I have no quarrel with Justice Scalia as a man. I do feel, however, that he is an excellent example of a conservative Cafeteria Catholic. At least two characteristics help account for this situation. First, he does not believe that the US Constitution is a “living document” but rather it is an “enduring” document that must be read and interpreted just as it was written, sort of like inerrantist fundamentalist Christians understand the Bible. Second, whether he uses the word or not, he has a “classist” understanding of Law and his faith. A classist understands the world as unchanging, with universal norms both in principle and application. This view tends to be very static. It sees change as a negative thing and, therefore, is very hesitant to take into account specific contemporary sociocultural realities or ongoing human experience as relevant to moral decision making. That is why he doesn’t like to see the “change” in the Church’s understanding of the applicability of the practice of capital punishment.
My real point here is that conservative Catholics are very often “Cafeteria Catholics.” The major difference between a liberal and a conservative “Cafeteria Catholic” is the particular part(s) of Catholic teaching they choose to ignore or reject.
Another Cafeteria Catholic I know
For example, I blogged, emailed and IMed a Catholic young man for months and months. He was the first person to ever comment on one of my blog posts. He is very intelligent, funny, and deep down he is very tender. He loves his family unconditionally. He loves the Catholic Church as he understands it. Unfortunately right now he is very angry and presents himself as very close-minded. He seldom heard anything I ever said (because it was too complicated) and once he began to call me a “heretic,” a “pretend Catholic” and things like that, I was miffed and felt like he really couldn’t / wouldn’t be a dialogue partner any longer. I must admit I broke off what began as a good friendship with sadness and hurt feelings.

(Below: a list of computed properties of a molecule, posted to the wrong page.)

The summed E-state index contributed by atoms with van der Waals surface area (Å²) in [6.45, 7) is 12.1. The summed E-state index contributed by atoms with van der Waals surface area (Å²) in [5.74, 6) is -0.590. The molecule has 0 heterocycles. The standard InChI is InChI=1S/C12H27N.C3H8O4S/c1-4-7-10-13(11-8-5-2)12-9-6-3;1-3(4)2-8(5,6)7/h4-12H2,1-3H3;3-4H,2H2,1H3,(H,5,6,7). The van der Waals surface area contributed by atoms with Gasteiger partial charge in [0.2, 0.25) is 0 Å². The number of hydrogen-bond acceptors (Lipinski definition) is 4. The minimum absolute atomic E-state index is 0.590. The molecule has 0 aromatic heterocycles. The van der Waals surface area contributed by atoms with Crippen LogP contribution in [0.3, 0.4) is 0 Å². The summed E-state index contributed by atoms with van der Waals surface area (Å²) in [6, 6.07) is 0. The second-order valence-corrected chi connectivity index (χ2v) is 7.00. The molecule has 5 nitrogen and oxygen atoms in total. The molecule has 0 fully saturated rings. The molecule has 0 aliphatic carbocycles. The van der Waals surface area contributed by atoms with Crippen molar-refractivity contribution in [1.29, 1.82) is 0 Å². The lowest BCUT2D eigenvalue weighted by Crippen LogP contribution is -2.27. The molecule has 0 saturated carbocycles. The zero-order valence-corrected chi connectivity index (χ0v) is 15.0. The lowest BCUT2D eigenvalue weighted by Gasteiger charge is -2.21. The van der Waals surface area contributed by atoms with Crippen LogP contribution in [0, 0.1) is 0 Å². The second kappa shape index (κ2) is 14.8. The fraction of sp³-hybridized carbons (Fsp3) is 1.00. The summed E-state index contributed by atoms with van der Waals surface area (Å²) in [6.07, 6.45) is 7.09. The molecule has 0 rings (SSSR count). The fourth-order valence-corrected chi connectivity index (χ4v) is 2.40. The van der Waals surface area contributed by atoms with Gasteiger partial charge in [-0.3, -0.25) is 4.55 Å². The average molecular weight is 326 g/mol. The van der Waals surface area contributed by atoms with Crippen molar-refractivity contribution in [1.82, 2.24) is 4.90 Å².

But this man, who so defends the “Church” in some areas, is a Cafeteria Catholic. In a previous blog he operated, he showed by what he wrote that he was unable to accept the Vatican and American Bishops’ positions on immigration and health care, or foreign policy.
So in the end, continually voicing, and screaming by Conservative Catholics that Vatican II, liberal or progressive Catholics are unfaithful to the Church is to say the least, not helpful and will be one more thing to drive people out of the Church.
Comments are welcome here!!!